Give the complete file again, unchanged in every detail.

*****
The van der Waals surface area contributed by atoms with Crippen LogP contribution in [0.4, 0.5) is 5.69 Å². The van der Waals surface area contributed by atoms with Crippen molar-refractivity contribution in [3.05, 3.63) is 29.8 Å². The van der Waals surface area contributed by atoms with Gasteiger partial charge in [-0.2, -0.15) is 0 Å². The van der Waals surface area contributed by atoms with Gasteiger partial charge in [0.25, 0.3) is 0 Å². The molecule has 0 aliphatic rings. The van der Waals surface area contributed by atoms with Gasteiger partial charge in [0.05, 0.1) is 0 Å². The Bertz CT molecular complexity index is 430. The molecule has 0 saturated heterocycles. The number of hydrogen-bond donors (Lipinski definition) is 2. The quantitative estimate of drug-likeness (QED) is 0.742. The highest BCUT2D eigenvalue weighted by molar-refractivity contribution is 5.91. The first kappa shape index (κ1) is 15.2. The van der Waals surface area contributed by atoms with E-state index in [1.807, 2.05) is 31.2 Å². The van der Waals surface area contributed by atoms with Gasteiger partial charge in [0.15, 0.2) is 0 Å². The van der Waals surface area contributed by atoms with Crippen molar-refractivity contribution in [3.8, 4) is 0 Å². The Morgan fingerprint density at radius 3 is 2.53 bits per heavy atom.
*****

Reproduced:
The van der Waals surface area contributed by atoms with Crippen LogP contribution in [0.4, 0.5) is 5.69 Å². The van der Waals surface area contributed by atoms with Crippen molar-refractivity contribution in [3.05, 3.63) is 29.8 Å². The van der Waals surface area contributed by atoms with Gasteiger partial charge in [-0.2, -0.15) is 0 Å². The van der Waals surface area contributed by atoms with Gasteiger partial charge in [0.25, 0.3) is 0 Å². The molecule has 0 aliphatic rings. The van der Waals surface area contributed by atoms with Gasteiger partial charge in [0.05, 0.1) is 0 Å². The Bertz CT molecular complexity index is 430. The molecule has 0 saturated heterocycles. The number of hydrogen-bond donors (Lipinski definition) is 2. The quantitative estimate of drug-likeness (QED) is 0.742. The highest BCUT2D eigenvalue weighted by molar-refractivity contribution is 5.91. The first kappa shape index (κ1) is 15.2. The van der Waals surface area contributed by atoms with E-state index in [1.807, 2.05) is 31.2 Å². The van der Waals surface area contributed by atoms with Gasteiger partial charge in [0.15, 0.2) is 0 Å². The van der Waals surface area contributed by atoms with Crippen molar-refractivity contribution in [3.8, 4) is 0 Å². The Morgan fingerprint density at radius 3 is 2.53 bits per heavy atom.